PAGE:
HTML5: Winning Developer Hearts and Minds--but With Some Holdouts

 
 
By Darryl K. Taft  |  Posted 2013-05-30 Email Print this article Print
 
 
 
 
 
 
 


"In the past when we would have embarked on a new tool, we typically would have built that natively in C++ using one of our UI libraries for Adobe tools and deployed that across Mac and Windows," Shorten said.

 "A number of the new Edge tools we've been working on—including Edge code, which is a coding environment for HTML5, JavaScript and CSS, and also Edge Reflow, which is a tool that helps designers with communicating responsive design layout—we've actually built from the ground up using HTML, JavaScript and CSS," he said.

Shorten also noted that Adobe has delivered products like Muse, where the target audience is a print designer or graphic designer who does not have a lot of knowledge about coding but still wants to take advantage of the Web platform—to take their design skills and target the Web. Muse leverages HTML5 and CSS.

Meanwhile, there is a vast array of HTML5 frameworks—as well as JavaScript frameworks—available for developers, many of which are open source. Among the commercially available frameworks are those from Sencha and Appcelerator. Sencha's tools support HTML5 development for desktop and mobile applications.

"Sencha gives us a massive step forward in developing rich Web applications by delivering one of the best HTML5 frameworks on the market," said Craig Walker, CTO of Xero, an online accounting software maker and Sencha customer. "We use the modern UI components, layouts and core framework to save time and keep our developers focused on writing app code."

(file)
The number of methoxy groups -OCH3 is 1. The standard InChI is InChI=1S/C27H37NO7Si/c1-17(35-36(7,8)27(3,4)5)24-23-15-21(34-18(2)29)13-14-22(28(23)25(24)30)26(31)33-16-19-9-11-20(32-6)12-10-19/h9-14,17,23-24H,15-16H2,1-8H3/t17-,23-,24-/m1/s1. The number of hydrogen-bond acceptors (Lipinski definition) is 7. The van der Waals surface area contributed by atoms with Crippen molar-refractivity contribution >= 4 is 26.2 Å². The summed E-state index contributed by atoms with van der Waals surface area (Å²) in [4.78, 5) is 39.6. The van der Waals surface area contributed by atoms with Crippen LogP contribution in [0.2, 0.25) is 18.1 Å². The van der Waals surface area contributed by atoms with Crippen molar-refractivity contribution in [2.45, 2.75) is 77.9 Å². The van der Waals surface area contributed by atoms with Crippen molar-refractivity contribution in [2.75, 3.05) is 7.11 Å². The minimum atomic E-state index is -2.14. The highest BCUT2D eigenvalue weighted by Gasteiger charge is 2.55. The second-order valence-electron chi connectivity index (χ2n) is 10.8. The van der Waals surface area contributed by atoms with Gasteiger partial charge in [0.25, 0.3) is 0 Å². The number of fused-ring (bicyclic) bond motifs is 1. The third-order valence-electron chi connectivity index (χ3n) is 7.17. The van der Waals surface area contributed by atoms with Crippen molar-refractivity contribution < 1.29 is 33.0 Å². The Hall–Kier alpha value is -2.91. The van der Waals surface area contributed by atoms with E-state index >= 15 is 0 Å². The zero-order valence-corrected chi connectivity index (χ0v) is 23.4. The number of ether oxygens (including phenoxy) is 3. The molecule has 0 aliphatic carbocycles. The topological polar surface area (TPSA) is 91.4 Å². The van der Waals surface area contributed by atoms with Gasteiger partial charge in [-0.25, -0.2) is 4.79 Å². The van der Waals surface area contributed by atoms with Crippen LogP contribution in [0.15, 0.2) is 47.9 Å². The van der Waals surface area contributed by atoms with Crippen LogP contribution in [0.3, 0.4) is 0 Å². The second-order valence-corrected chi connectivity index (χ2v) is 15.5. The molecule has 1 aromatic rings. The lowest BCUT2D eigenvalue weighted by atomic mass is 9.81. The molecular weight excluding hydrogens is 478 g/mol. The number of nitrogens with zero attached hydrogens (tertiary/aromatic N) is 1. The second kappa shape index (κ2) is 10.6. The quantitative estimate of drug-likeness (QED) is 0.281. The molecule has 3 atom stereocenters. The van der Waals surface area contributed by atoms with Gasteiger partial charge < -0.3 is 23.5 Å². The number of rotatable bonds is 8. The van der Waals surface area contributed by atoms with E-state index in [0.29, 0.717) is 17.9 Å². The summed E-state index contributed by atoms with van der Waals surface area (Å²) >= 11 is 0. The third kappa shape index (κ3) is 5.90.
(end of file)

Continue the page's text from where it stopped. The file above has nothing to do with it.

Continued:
However, Nolan Wright, CTO and co-founder of Appcelerator, said the challenge with HTML5 as it relates to mobile is that it has not been able to meet the user experience bar set by native applications. The other issue with HTML5 is that the existing mobile Web browsers do not uniformly implement the standard, so developers still have to deal with differences between browser vendors and versions much like they do with the desktop Web browsers.

"Our approach is slightly different," he said. "We are enabling developers to use Web technologies like JavaScript to deliver native mobile applications. We believe this approach offers the best of both worlds: leverage Web technologies and Web developers without sacrificing anything on the user experience front.

"We are also seeing that user experience matters for B2B [business-to-business] and B2E [business-to-employee] apps just as much as it does for B2C [business-to-consumer] apps. Trends like BYOD [bring your own device] and BYOA [bring your own applications] are impacting the ability of the enterprise to mandate mobile application adoption. The result is that enterprises realize they must deliver great user experience for all mobile applications, but it's not really feasible for them to staff teams of native developers," Wright said.

StackMob's Amell agrees that the downside to HTML5 is that it doesn't match the expectations of consumers as compared with native apps. But he says he believes "HTML5 will eventually win. We're not there yet; we're probably a couple of years out. We can't meet all the consumer apps the way people want them. But you just won't continue to see people building the same app over and over for all these different platforms."



 
 
 
 
 
 
 
 
 
 
 
 
 

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